My children and I were sitting around the dinner table last night, having a rare, slow evening. I asked them what they were looking forward to the most about summertime. After a bit of animated response, Daryl asked, “Are we going anywhere this summer?”

“Denver,” I said, reminding them of our annual trip to visit my husband’s family.

“Anywhere else?”

“Well…,” I said, “If your sister doesn’t get that wild card spot to Globals in Knoxville, we were talking about going to North Carolina.” I said it in a tone that hinted I was annoyed with her possible wild card berth.

“Oh, my!” she exclaimed in false excitement. “North Carolina!! Oh, my goodness! I’ve always wanted to go to North Carolina. It’s just so exciting!! I’ll totally give up Globals for that! I mean, come on. It’s North Carolina!”

I rolled my eyes but otherwise ignored her.

“What’s in North Carolina?” Daryl asked.

“My uncle.”

“You have an uncle? I didn’t know you had an uncle.”

“Yes, my Uncle Matt and his wife and their daughter Anna and her husband and their kids. Here,” I said, showing him a picture off of Facebook.

“He looks just like Grandpa Ted!”

“Wow!” injected Jane. “They must be related!”

“They are brothers,” I said.

“Well, I didn’t know! I’ve never met him before.”

“Yes, you have,” I said. “You’ve been to his house even. You just don’t remember it. You were pretty small.”

“I don’t like visiting family I don’t know very well,” Daryl said quietly. “It’s uncomfortable.”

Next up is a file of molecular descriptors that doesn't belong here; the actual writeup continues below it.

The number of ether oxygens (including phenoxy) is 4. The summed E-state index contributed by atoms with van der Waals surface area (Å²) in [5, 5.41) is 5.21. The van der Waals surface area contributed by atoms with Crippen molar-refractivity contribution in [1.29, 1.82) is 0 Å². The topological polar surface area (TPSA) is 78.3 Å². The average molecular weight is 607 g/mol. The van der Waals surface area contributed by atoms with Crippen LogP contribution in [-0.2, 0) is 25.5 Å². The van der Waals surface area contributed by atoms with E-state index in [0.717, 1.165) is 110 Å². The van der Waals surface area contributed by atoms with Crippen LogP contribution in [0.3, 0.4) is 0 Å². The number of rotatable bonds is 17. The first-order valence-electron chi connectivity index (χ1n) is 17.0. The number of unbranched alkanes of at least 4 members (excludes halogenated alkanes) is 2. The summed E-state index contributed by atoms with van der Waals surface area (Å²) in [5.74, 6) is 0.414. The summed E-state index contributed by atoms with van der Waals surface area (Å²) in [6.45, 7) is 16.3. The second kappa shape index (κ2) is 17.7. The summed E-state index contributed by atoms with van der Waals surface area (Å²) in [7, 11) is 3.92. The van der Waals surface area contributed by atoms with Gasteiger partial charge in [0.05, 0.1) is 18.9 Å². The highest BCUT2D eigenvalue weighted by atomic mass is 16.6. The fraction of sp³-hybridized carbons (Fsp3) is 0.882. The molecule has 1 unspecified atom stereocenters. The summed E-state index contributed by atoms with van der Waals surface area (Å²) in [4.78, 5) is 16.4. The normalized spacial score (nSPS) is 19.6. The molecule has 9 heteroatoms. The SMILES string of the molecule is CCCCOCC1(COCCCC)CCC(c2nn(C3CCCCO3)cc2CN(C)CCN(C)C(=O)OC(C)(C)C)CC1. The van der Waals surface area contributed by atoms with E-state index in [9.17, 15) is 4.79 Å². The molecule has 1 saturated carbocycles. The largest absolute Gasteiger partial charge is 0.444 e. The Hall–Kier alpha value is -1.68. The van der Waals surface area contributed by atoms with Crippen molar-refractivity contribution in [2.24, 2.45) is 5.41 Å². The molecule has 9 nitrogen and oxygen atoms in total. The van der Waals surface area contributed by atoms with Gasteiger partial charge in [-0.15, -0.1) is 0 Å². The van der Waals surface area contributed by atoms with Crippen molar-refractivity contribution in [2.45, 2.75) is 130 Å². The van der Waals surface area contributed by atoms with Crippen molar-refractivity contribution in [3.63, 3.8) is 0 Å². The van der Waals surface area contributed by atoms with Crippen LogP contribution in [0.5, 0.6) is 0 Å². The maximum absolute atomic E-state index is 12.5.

“Yeah,” said Jane, who then started in with a loud and energetic voice tinged with that homey sweetness that older family members often use: “‘Oh, sweetheart! You are looking so good! My goodness, I haven’t seen you since you were THIS tall. You sure have grown! I remember when you could barely walk. How old are you now? Are you in High School yet? I bet you’ve got all the girls lined up waiting for you, don’t you! Quite the ladies’ man, I’m sure.’ See?” she asked, dropping the fake voice and turning to me, “I’m ready to be an old family member. I’ve got this down.”

I hate to say this, but she’s kinda right. The older we get, the more obnoxious we seem to get when we see people, especially young people, that we haven’t seen for awhile. But having had the occasional “Oh, wow! You look just like your mother!” or “I can’t believe how much you’ve grown up!” slip out of my mouth unplanned, I’ve gotta say, she doesn’t have to fake it. By the time she gets there, she’ll be doing it too.

I just hope that I can continue to stop it after the first sentence and not go on with the annoying attempts to relate and sound cool. Thing is, kids are so aloof that it seems to me to not be a very comfortable event from the other side either.

When They Are Them Instead of You

Much of parenthood is spent seeing yourself or your spouse in your children. There is something satisfying (or sometimes terrifying) about recognizing your idiosyncrasies in your progeny.

Well, of course they loves to read. We love to read. We’ve led by example and promoted a love of books their whole life.

The boy can’t find things to save his life! It’s like he’s blind. So much like his dad.

She’d argue with a brick wall. She gets that from you!

We often analyze our children and their behaviors by dissecting which aspects come from which one of us and what that means.

“Well, she’s driven to perfection like you are but then she’s got a healthy dose of me in her so she doesn’t quite apply herself as doggedly as you always did,” my husband once said of our daughter.